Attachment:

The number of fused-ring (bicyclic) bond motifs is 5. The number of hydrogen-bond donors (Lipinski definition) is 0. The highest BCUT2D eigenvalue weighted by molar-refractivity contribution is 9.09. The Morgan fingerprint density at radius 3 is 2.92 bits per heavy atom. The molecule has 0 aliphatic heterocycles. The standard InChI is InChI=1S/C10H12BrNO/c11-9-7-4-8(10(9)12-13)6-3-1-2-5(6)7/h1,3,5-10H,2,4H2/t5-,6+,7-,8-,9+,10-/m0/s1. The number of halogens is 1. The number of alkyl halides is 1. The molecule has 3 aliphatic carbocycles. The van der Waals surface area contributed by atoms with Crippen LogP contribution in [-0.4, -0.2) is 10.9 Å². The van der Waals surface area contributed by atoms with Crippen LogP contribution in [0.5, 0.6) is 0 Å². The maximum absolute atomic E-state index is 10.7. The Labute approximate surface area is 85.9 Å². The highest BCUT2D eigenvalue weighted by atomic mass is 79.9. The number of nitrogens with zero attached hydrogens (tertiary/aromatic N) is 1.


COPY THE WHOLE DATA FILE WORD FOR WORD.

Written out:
The number of fused-ring (bicyclic) bond motifs is 5. The number of hydrogen-bond donors (Lipinski definition) is 0. The highest BCUT2D eigenvalue weighted by molar-refractivity contribution is 9.09. The Morgan fingerprint density at radius 3 is 2.92 bits per heavy atom. The molecule has 0 aliphatic heterocycles. The standard InChI is InChI=1S/C10H12BrNO/c11-9-7-4-8(10(9)12-13)6-3-1-2-5(6)7/h1,3,5-10H,2,4H2/t5-,6+,7-,8-,9+,10-/m0/s1. The number of halogens is 1. The number of alkyl halides is 1. The molecule has 3 aliphatic carbocycles. The van der Waals surface area contributed by atoms with Crippen LogP contribution in [-0.4, -0.2) is 10.9 Å². The van der Waals surface area contributed by atoms with Crippen LogP contribution in [0.5, 0.6) is 0 Å². The maximum absolute atomic E-state index is 10.7. The Labute approximate surface area is 85.9 Å². The highest BCUT2D eigenvalue weighted by atomic mass is 79.9. The number of nitrogens with zero attached hydrogens (tertiary/aromatic N) is 1.